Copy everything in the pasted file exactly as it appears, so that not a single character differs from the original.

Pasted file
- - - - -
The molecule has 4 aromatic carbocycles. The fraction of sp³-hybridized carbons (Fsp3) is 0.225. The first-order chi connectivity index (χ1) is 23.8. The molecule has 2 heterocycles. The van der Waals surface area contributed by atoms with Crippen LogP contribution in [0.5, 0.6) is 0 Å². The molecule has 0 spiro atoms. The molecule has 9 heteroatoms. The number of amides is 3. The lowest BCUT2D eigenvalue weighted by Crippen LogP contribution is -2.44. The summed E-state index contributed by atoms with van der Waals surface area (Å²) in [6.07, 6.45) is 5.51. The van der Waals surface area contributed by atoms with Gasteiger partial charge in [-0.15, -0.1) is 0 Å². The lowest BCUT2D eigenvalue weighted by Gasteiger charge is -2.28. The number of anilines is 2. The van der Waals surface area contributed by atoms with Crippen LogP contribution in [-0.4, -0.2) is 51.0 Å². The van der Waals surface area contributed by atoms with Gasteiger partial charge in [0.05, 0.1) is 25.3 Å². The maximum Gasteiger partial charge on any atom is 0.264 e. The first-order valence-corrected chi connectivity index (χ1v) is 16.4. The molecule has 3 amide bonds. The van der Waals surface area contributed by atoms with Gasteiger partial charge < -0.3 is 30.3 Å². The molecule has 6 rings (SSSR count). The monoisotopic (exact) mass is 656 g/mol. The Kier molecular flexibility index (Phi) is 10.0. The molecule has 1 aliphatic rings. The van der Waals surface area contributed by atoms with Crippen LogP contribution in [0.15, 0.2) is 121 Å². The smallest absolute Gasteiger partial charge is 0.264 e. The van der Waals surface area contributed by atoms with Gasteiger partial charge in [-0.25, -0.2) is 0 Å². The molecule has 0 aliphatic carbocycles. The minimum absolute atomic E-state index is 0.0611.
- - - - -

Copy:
The molecule has 4 aromatic carbocycles. The fraction of sp³-hybridized carbons (Fsp3) is 0.225. The first-order chi connectivity index (χ1) is 23.8. The molecule has 2 heterocycles. The van der Waals surface area contributed by atoms with Crippen LogP contribution in [0.5, 0.6) is 0 Å². The molecule has 0 spiro atoms. The molecule has 9 heteroatoms. The number of amides is 3. The lowest BCUT2D eigenvalue weighted by Crippen LogP contribution is -2.44. The summed E-state index contributed by atoms with van der Waals surface area (Å²) in [6.07, 6.45) is 5.51. The van der Waals surface area contributed by atoms with Gasteiger partial charge in [-0.15, -0.1) is 0 Å². The lowest BCUT2D eigenvalue weighted by Gasteiger charge is -2.28. The number of anilines is 2. The van der Waals surface area contributed by atoms with Crippen LogP contribution in [-0.4, -0.2) is 51.0 Å². The van der Waals surface area contributed by atoms with Gasteiger partial charge in [0.05, 0.1) is 25.3 Å². The maximum Gasteiger partial charge on any atom is 0.264 e. The first-order valence-corrected chi connectivity index (χ1v) is 16.4. The molecule has 3 amide bonds. The van der Waals surface area contributed by atoms with Gasteiger partial charge < -0.3 is 30.3 Å². The molecule has 6 rings (SSSR count). The monoisotopic (exact) mass is 656 g/mol. The Kier molecular flexibility index (Phi) is 10.0. The molecule has 1 aliphatic rings. The van der Waals surface area contributed by atoms with Crippen LogP contribution in [0.15, 0.2) is 121 Å². The smallest absolute Gasteiger partial charge is 0.264 e. The van der Waals surface area contributed by atoms with Gasteiger partial charge in [-0.25, -0.2) is 0 Å². The molecule has 0 aliphatic carbocycles. The minimum absolute atomic E-state index is 0.0611.